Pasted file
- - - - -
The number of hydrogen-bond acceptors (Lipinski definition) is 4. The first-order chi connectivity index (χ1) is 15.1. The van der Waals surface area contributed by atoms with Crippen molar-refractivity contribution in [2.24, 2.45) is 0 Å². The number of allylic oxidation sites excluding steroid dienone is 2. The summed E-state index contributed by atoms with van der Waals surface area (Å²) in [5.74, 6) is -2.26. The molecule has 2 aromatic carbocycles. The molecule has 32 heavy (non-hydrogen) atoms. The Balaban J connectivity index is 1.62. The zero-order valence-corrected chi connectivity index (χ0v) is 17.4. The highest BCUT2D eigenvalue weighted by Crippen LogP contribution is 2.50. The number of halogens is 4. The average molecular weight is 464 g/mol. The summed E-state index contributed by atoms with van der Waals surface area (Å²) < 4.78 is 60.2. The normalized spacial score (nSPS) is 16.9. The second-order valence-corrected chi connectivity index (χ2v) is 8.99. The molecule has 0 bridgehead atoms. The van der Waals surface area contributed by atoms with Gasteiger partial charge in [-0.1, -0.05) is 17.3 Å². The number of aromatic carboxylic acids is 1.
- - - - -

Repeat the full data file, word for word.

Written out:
The number of hydrogen-bond acceptors (Lipinski definition) is 4. The first-order chi connectivity index (χ1) is 15.1. The van der Waals surface area contributed by atoms with Crippen molar-refractivity contribution in [2.24, 2.45) is 0 Å². The number of allylic oxidation sites excluding steroid dienone is 2. The summed E-state index contributed by atoms with van der Waals surface area (Å²) in [5.74, 6) is -2.26. The molecule has 2 aromatic carbocycles. The molecule has 32 heavy (non-hydrogen) atoms. The Balaban J connectivity index is 1.62. The zero-order valence-corrected chi connectivity index (χ0v) is 17.4. The highest BCUT2D eigenvalue weighted by Crippen LogP contribution is 2.50. The number of halogens is 4. The average molecular weight is 464 g/mol. The summed E-state index contributed by atoms with van der Waals surface area (Å²) < 4.78 is 60.2. The normalized spacial score (nSPS) is 16.9. The second-order valence-corrected chi connectivity index (χ2v) is 8.99. The molecule has 0 bridgehead atoms. The van der Waals surface area contributed by atoms with Gasteiger partial charge in [-0.1, -0.05) is 17.3 Å². The number of aromatic carboxylic acids is 1.